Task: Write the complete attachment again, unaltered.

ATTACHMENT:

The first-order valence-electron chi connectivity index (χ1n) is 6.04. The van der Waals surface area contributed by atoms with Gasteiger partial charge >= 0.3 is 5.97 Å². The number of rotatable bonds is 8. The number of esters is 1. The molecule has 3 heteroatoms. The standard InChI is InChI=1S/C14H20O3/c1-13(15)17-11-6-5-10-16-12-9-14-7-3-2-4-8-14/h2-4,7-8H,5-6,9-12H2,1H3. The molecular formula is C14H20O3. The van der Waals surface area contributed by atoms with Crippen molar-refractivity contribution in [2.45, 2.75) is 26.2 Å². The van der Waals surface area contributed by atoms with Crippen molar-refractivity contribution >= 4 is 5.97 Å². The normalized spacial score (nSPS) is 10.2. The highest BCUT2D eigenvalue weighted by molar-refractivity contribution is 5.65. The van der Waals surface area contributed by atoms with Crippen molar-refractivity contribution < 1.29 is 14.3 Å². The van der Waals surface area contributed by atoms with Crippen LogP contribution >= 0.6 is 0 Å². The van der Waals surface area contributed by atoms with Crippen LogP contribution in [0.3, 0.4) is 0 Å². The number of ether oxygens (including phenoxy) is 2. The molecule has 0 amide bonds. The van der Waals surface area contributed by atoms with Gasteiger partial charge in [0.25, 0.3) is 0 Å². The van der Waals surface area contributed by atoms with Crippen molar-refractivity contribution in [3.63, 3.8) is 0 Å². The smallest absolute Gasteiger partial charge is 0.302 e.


The first-order valence-electron chi connectivity index (χ1n) is 6.04. The van der Waals surface area contributed by atoms with Gasteiger partial charge >= 0.3 is 5.97 Å². The number of rotatable bonds is 8. The number of esters is 1. The molecule has 3 heteroatoms. The standard InChI is InChI=1S/C14H20O3/c1-13(15)17-11-6-5-10-16-12-9-14-7-3-2-4-8-14/h2-4,7-8H,5-6,9-12H2,1H3. The molecular formula is C14H20O3. The van der Waals surface area contributed by atoms with Crippen molar-refractivity contribution in [2.45, 2.75) is 26.2 Å². The van der Waals surface area contributed by atoms with Crippen molar-refractivity contribution >= 4 is 5.97 Å². The normalized spacial score (nSPS) is 10.2. The highest BCUT2D eigenvalue weighted by molar-refractivity contribution is 5.65. The van der Waals surface area contributed by atoms with Crippen molar-refractivity contribution < 1.29 is 14.3 Å². The van der Waals surface area contributed by atoms with Crippen LogP contribution >= 0.6 is 0 Å². The van der Waals surface area contributed by atoms with Crippen LogP contribution in [0.3, 0.4) is 0 Å². The number of ether oxygens (including phenoxy) is 2. The molecule has 0 amide bonds. The van der Waals surface area contributed by atoms with Gasteiger partial charge in [0.25, 0.3) is 0 Å². The van der Waals surface area contributed by atoms with Crippen molar-refractivity contribution in [3.63, 3.8) is 0 Å². The smallest absolute Gasteiger partial charge is 0.302 e.